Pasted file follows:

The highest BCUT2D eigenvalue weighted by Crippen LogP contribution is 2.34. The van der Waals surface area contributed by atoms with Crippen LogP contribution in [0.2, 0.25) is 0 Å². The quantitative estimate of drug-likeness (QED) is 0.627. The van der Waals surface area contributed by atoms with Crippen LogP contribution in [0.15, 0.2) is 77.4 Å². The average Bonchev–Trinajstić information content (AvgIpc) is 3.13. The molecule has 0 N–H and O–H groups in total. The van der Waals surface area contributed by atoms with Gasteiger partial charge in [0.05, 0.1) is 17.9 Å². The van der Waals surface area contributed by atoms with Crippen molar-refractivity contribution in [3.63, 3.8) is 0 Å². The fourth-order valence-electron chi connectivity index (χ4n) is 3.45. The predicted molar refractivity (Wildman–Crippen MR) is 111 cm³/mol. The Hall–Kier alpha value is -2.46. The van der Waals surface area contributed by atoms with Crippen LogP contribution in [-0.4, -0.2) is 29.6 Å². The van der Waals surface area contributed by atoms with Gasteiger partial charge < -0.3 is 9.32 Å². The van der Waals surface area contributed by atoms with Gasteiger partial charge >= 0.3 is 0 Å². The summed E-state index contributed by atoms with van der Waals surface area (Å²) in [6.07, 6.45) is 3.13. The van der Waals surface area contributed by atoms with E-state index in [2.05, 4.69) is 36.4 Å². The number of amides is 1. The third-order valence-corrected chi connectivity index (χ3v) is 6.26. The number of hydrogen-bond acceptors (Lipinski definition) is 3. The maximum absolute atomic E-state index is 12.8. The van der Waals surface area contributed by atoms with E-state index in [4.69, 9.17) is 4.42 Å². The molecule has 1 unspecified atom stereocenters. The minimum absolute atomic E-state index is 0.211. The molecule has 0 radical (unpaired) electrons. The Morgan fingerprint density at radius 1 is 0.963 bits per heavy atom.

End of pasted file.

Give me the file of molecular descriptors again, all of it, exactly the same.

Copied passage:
The highest BCUT2D eigenvalue weighted by Crippen LogP contribution is 2.34. The van der Waals surface area contributed by atoms with Crippen LogP contribution in [0.2, 0.25) is 0 Å². The quantitative estimate of drug-likeness (QED) is 0.627. The van der Waals surface area contributed by atoms with Crippen LogP contribution in [0.15, 0.2) is 77.4 Å². The average Bonchev–Trinajstić information content (AvgIpc) is 3.13. The molecule has 0 N–H and O–H groups in total. The van der Waals surface area contributed by atoms with Gasteiger partial charge in [0.05, 0.1) is 17.9 Å². The van der Waals surface area contributed by atoms with Crippen molar-refractivity contribution in [3.63, 3.8) is 0 Å². The fourth-order valence-electron chi connectivity index (χ4n) is 3.45. The predicted molar refractivity (Wildman–Crippen MR) is 111 cm³/mol. The Hall–Kier alpha value is -2.46. The van der Waals surface area contributed by atoms with Crippen LogP contribution in [-0.4, -0.2) is 29.6 Å². The van der Waals surface area contributed by atoms with Gasteiger partial charge < -0.3 is 9.32 Å². The van der Waals surface area contributed by atoms with Gasteiger partial charge >= 0.3 is 0 Å². The summed E-state index contributed by atoms with van der Waals surface area (Å²) in [6.07, 6.45) is 3.13. The van der Waals surface area contributed by atoms with E-state index in [2.05, 4.69) is 36.4 Å². The number of amides is 1. The third-order valence-corrected chi connectivity index (χ3v) is 6.26. The number of hydrogen-bond acceptors (Lipinski definition) is 3. The maximum absolute atomic E-state index is 12.8. The van der Waals surface area contributed by atoms with E-state index in [4.69, 9.17) is 4.42 Å². The molecule has 1 unspecified atom stereocenters. The minimum absolute atomic E-state index is 0.211. The molecule has 0 radical (unpaired) electrons. The Morgan fingerprint density at radius 1 is 0.963 bits per heavy atom.